Districts question inclusion on state list

Camden, Oriskany school officials say reopening plans submitted to state correctly and on time

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Four school districts in Oneida County are among 107 districts statewide that Gov. Andrew Cuomo said have not submitted plans for in-person learning and reopening from COVID-19 closures, but the issues may stem from procedural steps — or portions of plans that are deficient — rather than from no filings.

Some of the districts identified include Camden, Oriskany, Utica and Waterville. Among reactions, both the Camden and Oriskany districts questioned why they are on the list and said they already had met the filing requirements.

After Cuomo on Monday afternoon announced a Friday filing deadline for the 107 districts and said they could not reopen this year if they miss that date, Cuomo senior advisor Rich Azzopardi later issued a statement elaborating on the situation.

“The list of districts that didn’t file a plan with the state Department of Health is accurate. Despite clear guidance provided to these schools, which included a link to the DOH portal, some districts in follow-up calls said they filed with the state Education Department — which is not an executive agency — but didn’t file with DOH,” said Azzopardi’s statement. “Others filled out an affirmation certifying that they would be abiding by the state’s reopening guidance, but didn’t actually submit their plan, something many of these districts are now rectifying.”

However, Camden school district Superintendent Dr. Ravo Root said Monday “we sent our plans in on time and have a receipt. We have sent the plans again and are looking for clarification as to why they weren’t received the first time.”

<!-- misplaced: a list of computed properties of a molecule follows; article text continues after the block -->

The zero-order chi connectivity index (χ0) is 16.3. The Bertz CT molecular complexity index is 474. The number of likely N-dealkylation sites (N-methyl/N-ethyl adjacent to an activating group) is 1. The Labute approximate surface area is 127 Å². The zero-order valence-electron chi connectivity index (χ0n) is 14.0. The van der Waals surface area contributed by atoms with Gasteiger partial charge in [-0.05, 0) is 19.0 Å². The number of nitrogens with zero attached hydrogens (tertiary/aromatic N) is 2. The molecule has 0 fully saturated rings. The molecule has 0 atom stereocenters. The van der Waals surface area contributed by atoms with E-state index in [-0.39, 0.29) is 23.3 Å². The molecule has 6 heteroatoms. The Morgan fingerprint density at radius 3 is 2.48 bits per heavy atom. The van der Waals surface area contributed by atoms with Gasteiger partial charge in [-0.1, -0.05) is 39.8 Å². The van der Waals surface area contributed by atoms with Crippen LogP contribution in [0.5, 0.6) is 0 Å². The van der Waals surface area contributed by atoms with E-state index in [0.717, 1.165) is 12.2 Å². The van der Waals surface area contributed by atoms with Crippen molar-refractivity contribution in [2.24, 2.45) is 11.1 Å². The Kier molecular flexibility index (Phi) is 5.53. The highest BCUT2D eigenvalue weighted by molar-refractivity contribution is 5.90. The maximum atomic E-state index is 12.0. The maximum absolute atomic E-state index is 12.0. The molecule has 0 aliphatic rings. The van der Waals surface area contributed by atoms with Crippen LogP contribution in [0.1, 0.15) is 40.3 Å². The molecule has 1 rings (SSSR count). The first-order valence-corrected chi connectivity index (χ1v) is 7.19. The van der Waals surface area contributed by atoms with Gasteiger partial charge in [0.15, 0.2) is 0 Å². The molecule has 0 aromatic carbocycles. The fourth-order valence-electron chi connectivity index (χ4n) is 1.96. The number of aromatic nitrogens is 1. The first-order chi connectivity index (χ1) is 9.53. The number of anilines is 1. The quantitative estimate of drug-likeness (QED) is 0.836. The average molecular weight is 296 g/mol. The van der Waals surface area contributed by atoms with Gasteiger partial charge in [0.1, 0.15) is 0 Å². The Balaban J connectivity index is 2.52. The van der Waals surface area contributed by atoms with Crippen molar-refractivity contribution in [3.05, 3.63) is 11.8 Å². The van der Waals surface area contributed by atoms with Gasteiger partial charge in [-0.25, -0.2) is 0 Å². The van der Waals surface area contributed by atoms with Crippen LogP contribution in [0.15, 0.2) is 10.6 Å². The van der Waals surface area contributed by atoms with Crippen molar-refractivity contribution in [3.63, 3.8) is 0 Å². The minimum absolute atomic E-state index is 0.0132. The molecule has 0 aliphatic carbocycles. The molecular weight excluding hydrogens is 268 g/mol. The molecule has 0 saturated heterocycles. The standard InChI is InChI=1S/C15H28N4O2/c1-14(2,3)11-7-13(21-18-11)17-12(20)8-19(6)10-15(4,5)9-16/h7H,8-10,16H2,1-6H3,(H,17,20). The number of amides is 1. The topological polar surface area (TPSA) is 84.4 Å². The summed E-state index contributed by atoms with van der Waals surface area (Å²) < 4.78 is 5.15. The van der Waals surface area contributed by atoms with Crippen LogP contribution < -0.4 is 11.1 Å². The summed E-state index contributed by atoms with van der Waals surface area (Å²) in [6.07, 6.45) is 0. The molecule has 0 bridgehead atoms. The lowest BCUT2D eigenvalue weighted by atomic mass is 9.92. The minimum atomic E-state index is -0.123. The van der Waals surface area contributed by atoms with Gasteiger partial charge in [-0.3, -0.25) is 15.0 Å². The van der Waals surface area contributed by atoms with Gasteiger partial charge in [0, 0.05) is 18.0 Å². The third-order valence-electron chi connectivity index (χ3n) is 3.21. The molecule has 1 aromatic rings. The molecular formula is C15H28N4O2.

The Camden district then issued a statement saying it “submitted the Reopening School Plans to both the NYS Department of Health and New York state Education Department on July 31, 2020, on the date they were due.” It added “we have receipts that the plans were submitted. We have resubmitted plans to the Department of Health, and are working with them to understand why they did not receive our plans the first time they were submitted.”

Oriskany Central School Superintendent Timothy J. Gaffney said the district did submit plans to the state on time on Friday, July 31 as requested and required, and that the plans received confirmation. But then the district received information Monday that it was not approved.

“Unbeknownst to us, when we received information that we were not approved, we reached out to the Department of Health that same day (Monday), spoke with Department of Health personnel, walking them through our submission process,” Gaffney said. “The response we received was that they were looking into this and that they would get back to us today.”  

The superintendent added, “We have resubmitted the plan again to the DOH walking them through our process via phone conversation. So currently, we are awaiting their response.”

An nbcnewyork.com report noted some school districts have pushed back on Cuomo’s announcement from Monday and that the districts said they had documentation showing they submitted both required reopening plans.

Cuomo’s announcement said school districts that do not meet the Friday deadline for filing in-person learning/reopening plans will not be able to provide in-person learning this year. Cuomo last week cleared schools in New York overall to reopen this fall, but noted then that there were some issues with the filings of reopening plans.

“....For those 107 school districts, how they didn’t submit a plan is beyond me. If they don’t submit a plan by this Friday, they can’t open,” Cuomo said Monday.

Districts that are found to be out of compliance were getting a letter from the state Department of Health on Monday and a follow-up call naming the sections of their plans that are deficient, in which case they will have until Friday to amend their plan, Cuomo’s announcement said.

Among other school districts in the region on the list included: Central Valley Academy in Ilion-Mohawk; Owen D. Young in Van Hornsville; Carthage; Cooperstown; Richfield Springs; Cortland; Altmar-Parish-Williamstown; Oswego; and Fayetteville-Manlius, according to the release from the governor’s press office.

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